Marc Ebner


Light which is measured by retinal receptors varies with the illuminant. However, a human observer is able to discount the illuminant and to accurately determine the color of objects. The human brain computes a color constant descriptor which is approximately independent of the illuminant. This ability is called color constancy. Recently, it has been shown that color constancy improves for a moving stimulus. It has been argued that high level motion areas may have an influence on the computation of a color constant descriptor. We have developed a computational model for color perception which can be mapped to the different stages of the human visual system. We test our model with two types of stimuli: stationary and moving. In our model, color constancy is computed purely bottom up. Our model also shows better color constancy for a moving stimulus. This indicates that an influence from high level motion areas is not required.


  1. Barnard, K., Finlayson, G., and Funt, B. (1997). Color constancy for scenes with varying illumination. Computer Vision and Image Understanding, 65(2):311-321.
  2. Blake, A. (1985). Boundary conditions for lightness computation in mondrian world. Computer Vision, Graphics, and Image Processing, 32:314-327.
  3. Buchsbaum, G. (1980). A spatial processor model for object colour perception. Journal of the Franklin Institute, 310(1):337-350.
  4. Dartnall, H. J. A., Bowmaker, J. K., and Mollon, J. D. (1983). Human visual pigments: microspectrophotometric results from the eyes of seven persons. Proc. R. Soc. Lond. B, 220:115-130.
  5. Dufort, P. A. and Lumsden, C. J. (1991). Color categorization and color constancy in a neural network model of V4. Biological Cybernetics, 65:293-303.
  6. D'Zmura, M. and Lennie, P. (1986). Mechanisms of color constancy. Journal of the Optical Society of America A, 3(10):1662-1672.
  7. Ebner, M. (2007a). Color Constancy. John Wiley & Sons, England.
  8. Ebner, M. (2007b). How does the brain arrive at a color constant descriptor? In Mele, F., Ramella, G., Santillo, S., and Ventriglia, F., eds., Proc. of the 2nd Int. Symp. on Brain, Vision and Artificial Intelligence, Naples, Italy, pp. 84-93, Berlin. Springer.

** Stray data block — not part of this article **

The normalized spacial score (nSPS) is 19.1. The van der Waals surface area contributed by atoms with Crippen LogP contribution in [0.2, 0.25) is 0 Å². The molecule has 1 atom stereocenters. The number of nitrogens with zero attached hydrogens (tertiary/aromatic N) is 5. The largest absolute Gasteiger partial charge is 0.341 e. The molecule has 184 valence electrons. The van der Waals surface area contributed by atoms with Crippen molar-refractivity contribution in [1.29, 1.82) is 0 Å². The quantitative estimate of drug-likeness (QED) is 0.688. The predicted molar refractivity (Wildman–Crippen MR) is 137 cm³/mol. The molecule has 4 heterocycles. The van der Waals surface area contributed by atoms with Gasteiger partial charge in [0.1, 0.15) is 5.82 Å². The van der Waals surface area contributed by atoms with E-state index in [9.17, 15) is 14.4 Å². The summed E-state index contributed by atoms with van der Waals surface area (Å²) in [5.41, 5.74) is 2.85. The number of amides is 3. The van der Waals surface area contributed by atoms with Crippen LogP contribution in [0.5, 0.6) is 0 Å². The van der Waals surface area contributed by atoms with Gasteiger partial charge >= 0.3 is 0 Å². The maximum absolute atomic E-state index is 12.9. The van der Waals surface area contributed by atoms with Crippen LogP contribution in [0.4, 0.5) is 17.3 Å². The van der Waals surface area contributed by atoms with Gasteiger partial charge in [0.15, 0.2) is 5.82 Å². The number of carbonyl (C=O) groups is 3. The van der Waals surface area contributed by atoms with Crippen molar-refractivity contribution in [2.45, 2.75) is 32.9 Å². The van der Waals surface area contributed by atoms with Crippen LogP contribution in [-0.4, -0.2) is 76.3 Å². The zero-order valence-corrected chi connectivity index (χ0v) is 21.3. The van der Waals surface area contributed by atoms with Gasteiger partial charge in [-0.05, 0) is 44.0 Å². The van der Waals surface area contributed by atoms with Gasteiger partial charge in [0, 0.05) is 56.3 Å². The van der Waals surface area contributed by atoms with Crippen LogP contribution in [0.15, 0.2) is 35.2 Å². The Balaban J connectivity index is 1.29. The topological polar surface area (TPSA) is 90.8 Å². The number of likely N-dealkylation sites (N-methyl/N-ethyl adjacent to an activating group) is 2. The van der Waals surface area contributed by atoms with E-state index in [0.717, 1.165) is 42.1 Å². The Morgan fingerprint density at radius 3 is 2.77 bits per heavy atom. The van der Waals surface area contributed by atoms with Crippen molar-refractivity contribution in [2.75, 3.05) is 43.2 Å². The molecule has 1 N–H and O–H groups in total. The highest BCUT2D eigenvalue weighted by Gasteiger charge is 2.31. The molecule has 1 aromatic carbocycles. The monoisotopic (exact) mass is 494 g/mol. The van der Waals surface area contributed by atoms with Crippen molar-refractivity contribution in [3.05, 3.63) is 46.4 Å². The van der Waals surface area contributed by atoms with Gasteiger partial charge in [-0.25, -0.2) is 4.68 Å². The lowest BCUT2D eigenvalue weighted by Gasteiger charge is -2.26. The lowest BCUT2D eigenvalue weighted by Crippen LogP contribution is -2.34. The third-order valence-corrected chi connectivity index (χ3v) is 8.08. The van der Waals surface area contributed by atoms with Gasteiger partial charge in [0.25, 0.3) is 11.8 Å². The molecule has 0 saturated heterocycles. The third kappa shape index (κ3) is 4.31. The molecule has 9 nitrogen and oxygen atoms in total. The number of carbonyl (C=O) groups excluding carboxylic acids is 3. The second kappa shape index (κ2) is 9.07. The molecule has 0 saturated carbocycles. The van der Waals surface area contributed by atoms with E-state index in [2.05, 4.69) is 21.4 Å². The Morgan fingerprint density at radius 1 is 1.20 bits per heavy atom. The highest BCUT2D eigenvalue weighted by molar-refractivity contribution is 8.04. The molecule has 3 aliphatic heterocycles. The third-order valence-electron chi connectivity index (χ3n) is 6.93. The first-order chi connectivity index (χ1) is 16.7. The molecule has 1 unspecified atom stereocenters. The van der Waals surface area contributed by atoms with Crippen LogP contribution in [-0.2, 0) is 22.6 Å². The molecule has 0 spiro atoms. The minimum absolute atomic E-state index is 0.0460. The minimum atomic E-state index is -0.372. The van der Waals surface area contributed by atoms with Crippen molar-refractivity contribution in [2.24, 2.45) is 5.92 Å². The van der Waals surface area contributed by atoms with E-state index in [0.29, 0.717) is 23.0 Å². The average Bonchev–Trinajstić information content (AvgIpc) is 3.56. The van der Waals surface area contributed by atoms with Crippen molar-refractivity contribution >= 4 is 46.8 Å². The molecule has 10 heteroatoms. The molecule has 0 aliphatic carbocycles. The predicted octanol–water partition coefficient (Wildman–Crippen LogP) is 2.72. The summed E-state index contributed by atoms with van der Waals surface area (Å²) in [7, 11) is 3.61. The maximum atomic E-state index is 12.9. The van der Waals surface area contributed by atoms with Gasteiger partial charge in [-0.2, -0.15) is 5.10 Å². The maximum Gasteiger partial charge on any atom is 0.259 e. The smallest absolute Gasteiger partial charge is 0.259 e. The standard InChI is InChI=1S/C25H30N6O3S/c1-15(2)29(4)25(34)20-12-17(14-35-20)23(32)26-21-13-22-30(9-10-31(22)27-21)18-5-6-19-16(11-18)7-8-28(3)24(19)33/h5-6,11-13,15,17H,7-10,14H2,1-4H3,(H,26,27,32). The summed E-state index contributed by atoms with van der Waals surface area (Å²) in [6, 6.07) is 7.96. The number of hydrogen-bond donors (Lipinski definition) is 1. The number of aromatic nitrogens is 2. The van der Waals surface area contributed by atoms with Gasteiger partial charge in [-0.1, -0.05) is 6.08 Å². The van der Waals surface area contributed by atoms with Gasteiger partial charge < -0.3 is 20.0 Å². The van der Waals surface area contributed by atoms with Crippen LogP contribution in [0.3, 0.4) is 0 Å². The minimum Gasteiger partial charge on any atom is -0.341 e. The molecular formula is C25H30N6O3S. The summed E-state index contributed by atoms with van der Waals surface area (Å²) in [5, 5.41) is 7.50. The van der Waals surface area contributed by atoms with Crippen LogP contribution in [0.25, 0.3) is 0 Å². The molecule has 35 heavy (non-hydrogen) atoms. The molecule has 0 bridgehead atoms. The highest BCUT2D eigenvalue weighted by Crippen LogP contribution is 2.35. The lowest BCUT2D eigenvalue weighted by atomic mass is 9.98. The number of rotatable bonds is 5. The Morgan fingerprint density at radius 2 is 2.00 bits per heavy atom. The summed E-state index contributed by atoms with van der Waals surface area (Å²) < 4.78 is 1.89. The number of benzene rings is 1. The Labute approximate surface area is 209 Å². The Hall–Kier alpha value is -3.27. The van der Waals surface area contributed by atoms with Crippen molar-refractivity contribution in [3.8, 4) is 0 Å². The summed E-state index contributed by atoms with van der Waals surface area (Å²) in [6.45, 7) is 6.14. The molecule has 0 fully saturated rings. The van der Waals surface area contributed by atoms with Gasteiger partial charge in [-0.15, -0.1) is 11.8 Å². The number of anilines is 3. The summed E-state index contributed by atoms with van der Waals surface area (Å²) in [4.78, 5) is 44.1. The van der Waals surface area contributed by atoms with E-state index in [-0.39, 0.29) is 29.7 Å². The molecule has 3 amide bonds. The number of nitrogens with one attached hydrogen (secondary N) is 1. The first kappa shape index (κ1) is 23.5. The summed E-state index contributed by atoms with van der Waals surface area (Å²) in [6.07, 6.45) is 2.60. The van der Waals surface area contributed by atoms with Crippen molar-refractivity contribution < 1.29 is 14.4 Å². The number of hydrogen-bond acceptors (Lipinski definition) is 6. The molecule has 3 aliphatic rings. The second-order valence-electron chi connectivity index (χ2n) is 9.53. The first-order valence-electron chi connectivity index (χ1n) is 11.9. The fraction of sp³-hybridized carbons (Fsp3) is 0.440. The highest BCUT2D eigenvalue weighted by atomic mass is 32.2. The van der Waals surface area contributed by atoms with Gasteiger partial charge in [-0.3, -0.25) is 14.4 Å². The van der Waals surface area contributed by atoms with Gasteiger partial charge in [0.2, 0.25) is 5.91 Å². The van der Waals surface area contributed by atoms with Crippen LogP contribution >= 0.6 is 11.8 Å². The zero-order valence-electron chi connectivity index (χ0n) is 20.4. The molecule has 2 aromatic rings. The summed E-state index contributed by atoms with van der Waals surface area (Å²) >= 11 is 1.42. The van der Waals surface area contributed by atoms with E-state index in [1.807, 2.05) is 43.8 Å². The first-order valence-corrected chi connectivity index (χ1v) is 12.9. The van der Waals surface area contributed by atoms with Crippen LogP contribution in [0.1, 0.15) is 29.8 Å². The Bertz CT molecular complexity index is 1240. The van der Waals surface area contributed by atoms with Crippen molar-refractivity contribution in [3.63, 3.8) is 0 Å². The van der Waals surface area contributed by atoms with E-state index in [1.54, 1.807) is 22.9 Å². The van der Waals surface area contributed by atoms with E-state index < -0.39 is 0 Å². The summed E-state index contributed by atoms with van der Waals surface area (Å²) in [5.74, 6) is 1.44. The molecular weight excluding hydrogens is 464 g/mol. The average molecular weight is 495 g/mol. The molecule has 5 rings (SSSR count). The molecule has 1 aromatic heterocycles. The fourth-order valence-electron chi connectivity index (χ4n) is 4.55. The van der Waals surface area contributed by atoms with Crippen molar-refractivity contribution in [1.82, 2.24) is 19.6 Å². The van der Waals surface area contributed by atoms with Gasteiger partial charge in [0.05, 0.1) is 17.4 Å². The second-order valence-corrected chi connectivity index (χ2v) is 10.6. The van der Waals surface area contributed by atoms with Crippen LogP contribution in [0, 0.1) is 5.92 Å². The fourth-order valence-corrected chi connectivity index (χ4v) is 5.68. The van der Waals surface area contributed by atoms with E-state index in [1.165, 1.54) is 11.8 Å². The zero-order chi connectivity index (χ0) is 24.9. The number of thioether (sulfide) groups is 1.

9. Ebner, M. (2009). Color constancy based on local space average color. Machine Vision and Applications Journal, 20(5):283-301.
  10. Ebner, M., Tischler, G., and Albert, J. (2007). Integrating color constancy into JPEG2000. IEEE Transactions on Image Processing, 16(11):2697-2706.
  11. Faugeras, O. D. (1979). Digital color image processing within the framework of a human visual model. IEEE Trans. on, ASSP-27(4):380-393.
  12. Forsyth, D. A. (1990). A novel algorithm for color constancy. Int. J. of Computer Vision, 5(1):5-36.
  13. Funt, B., Ciurea, F., and McCann, J. (2004). Retinex in MATLAB. Journal of Electronic Imaging, 13(1):48- 57.
  14. Herault, J. (1996). A model of colour processing in the retina of vertebrates: From photoreceptors to colour opposition and colour constancy phenomena. Neurocomputing, 12:113-129.
  15. Horn, B. K. P. (1974). Determining lightness from an image. Comp. Graphics and Image Processing, 3:277- 299.
  16. Hunt, R. W. G. (1957). Light energy and brightness sensation. Nature, 179:1026-1027.
  17. International Commission on Illumination (1996). orimetry, 2nd ed., Tech. Report 15.2.
  18. Land, E. H. (1974). The retinex theory of colour vision. Proc. Royal Inst. Great Britain, 47:23-58.
  19. Land, E. H. and McCann, J. J. (1971). Lightness and retinex theory. J. of the Optical Society of America, 61(1):1- 11.
  20. Livingstone, M. S. and Hubel, D. H. (1984). Anatomy and physiology of a color system in the primate visual cortex. The Journal of Neuroscience, 4(1):309-356.
  21. Maloney, L. T. and Wandell, B. A. (1986). Color constancy: a method for recovering surface spectral reflectance. J. of the Optical Society of America A, 3(1):29-33.
  22. McCann, J. J., McKee, S. P., and Taylor, T. H. (1976). Quantitative studies in retinex theory. Vision Res., 16:445-458.
  23. Moore, A., Allman, J., and Goodman, R. M. (1991). A realtime neural system for color constancy. IEEE Transactions on Neural Networks, 2(2):237-247.
  24. Tovée, M. J. (1996). An introduction to the visual system. Cambridge University Press, Cambridge.
  25. Werner, A. (2007). Color constancy improves, when an object moves: High-level motion influences color perception. Journal of Vision, 7(14):1-14.
  26. Zeki, S. (1993). A Vision of the Brain. Blackwell Science, Oxford.
  27. Zeki, S. and Bartels, A. (1999). The clinical and functional measurement of cortical (in)activity in the visual brain, with special reference to the two subdivisions (V4 and V4a) of the human colour centre. Proc. R. Soc. Lond. B, 354:1371-1382.
  28. Zeki, S. and Marini, L. (1998). Three cortical stages of colour processing in the human brain. Brain, 121:1669-1685.

Paper Citation

in Harvard Style

Ebner M. (2012). WHY COLOR CONSTANCY IMPROVES FOR MOVING OBJECTS . In Proceedings of the International Conference on Bio-inspired Systems and Signal Processing - Volume 1: BIOSIGNALS, (BIOSTEC 2012) ISBN 978-989-8425-89-8, pages 193-198. DOI: 10.5220/0003711301930198

in Bibtex Style

author={Marc Ebner},
booktitle={Proceedings of the International Conference on Bio-inspired Systems and Signal Processing - Volume 1: BIOSIGNALS, (BIOSTEC 2012)},

in EndNote Style

JO - Proceedings of the International Conference on Bio-inspired Systems and Signal Processing - Volume 1: BIOSIGNALS, (BIOSTEC 2012)
SN - 978-989-8425-89-8
AU - Ebner M.
PY - 2012
SP - 193
EP - 198
DO - 10.5220/0003711301930198